What happens when it becomes three or more BNPL uses? Six or more? Levy fears this will only extend life’s challenges from one paycheck to the next. If the user engages in BNPL through separate providers who do not communicate with each other, there is no clear picture of risk. There are discussions about the relationship between BNPL and other credit products and how to include BNPL in credit scoring and underwriting.

“I hope the industry will move on and include BNPL in the rating,” Levy said.

Future influences

Financially vulnerable households are much more likely to use BNPL, with 18% having tried it (compared to 5% of financially sound households). The average family using BNPL owed $330.

What will be the role, if any, of higher interest rates? Levy said with so many people using zero-rate plans, that might not be meaningful. If credit card interest rates rise and the BNPL remains unchanged, this becomes a more attractive option.

“If the rate of inflation increases and the price of goods increases, then consumers may reduce their purchases,” Levy said.

Levy said the concern over the risk of BNPL products is real, adding that he has never seen a product grow in popularity as quickly as this.

Clear benefits are driving this popularity, and users understand what they’re getting into, contrary to what some industry watchers suggest. Almost all (99%) said they understood the terms and conditions.

A small minority struggles to make payments, but that amounts to millions of people and dollars. Levy said 8% of people report having difficulty making their BNPL payments.

Remember, BNPL is still new. If this encourages people to spend more and go into debt, even if no interest is paid, it will impact the financial health of the family.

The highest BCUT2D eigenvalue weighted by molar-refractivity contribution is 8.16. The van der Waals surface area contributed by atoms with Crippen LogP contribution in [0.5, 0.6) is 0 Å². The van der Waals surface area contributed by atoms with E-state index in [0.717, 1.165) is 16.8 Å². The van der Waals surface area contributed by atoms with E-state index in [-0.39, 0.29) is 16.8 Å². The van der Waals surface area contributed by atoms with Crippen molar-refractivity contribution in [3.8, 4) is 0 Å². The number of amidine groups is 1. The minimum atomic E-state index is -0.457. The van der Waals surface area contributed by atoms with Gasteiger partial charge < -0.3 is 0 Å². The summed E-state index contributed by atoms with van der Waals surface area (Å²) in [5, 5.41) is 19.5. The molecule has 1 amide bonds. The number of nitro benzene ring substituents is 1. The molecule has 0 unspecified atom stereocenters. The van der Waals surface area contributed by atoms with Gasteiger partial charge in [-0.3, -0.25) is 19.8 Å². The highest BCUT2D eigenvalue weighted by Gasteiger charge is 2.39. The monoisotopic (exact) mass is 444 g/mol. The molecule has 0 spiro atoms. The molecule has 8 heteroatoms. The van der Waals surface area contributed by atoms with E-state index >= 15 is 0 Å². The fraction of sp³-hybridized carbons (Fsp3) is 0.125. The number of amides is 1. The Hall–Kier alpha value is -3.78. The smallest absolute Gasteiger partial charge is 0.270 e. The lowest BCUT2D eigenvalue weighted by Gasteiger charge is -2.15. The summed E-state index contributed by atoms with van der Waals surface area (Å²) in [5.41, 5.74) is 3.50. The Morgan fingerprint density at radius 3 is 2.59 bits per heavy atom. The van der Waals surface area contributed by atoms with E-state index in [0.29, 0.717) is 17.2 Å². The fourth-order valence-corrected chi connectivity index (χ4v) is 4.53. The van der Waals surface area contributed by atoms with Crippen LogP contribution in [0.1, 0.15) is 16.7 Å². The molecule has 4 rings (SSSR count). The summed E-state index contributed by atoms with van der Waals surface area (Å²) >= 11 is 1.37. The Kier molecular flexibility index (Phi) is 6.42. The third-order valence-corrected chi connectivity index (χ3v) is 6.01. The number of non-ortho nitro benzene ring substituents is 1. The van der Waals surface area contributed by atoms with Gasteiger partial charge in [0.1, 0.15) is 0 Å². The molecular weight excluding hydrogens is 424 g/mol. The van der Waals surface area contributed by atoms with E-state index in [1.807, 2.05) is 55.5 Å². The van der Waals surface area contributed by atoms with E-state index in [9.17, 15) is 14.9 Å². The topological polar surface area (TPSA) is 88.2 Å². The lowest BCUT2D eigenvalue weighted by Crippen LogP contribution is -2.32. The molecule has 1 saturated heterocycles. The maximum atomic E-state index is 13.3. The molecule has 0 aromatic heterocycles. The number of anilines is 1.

Many are already in difficulty, is BNPL making the situation worse?

He brings the conversation back to how many families are struggling financially – one in three check live.

Financially vulnerable households struggle to save, borrow and plan. These households are almost twice as likely to use BNPL, and 77% of users have incurred credit card debt in the past year, compared to 49% of non-users.

Even though only one in nine users report having to pay interest, Levy estimates that Americans have paid $1 billion in fees and interest.

One in three said if the option wasn’t available they wouldn’t have made a purchase, roughly equal to the 33% who said the same about credit cards (the debit card rate was 25%).

The numbers are more striking when comparing financially vulnerable households with healthier households. While only 7% of cost-effective companies bought just because BNPL was available, 61% said they made one because of BNPL.

“Forty-seven percent of users said the availability of BNPL led them to either make a purchase they otherwise wouldn’t have made or spend more than they would have without (it)”, indicates the report.

“This suggests that while BNPL may act as a substitute for credit or debit card purchases in some instances, BNPL may have triggered additional purchases or spending outside of normal consumer spending patterns.”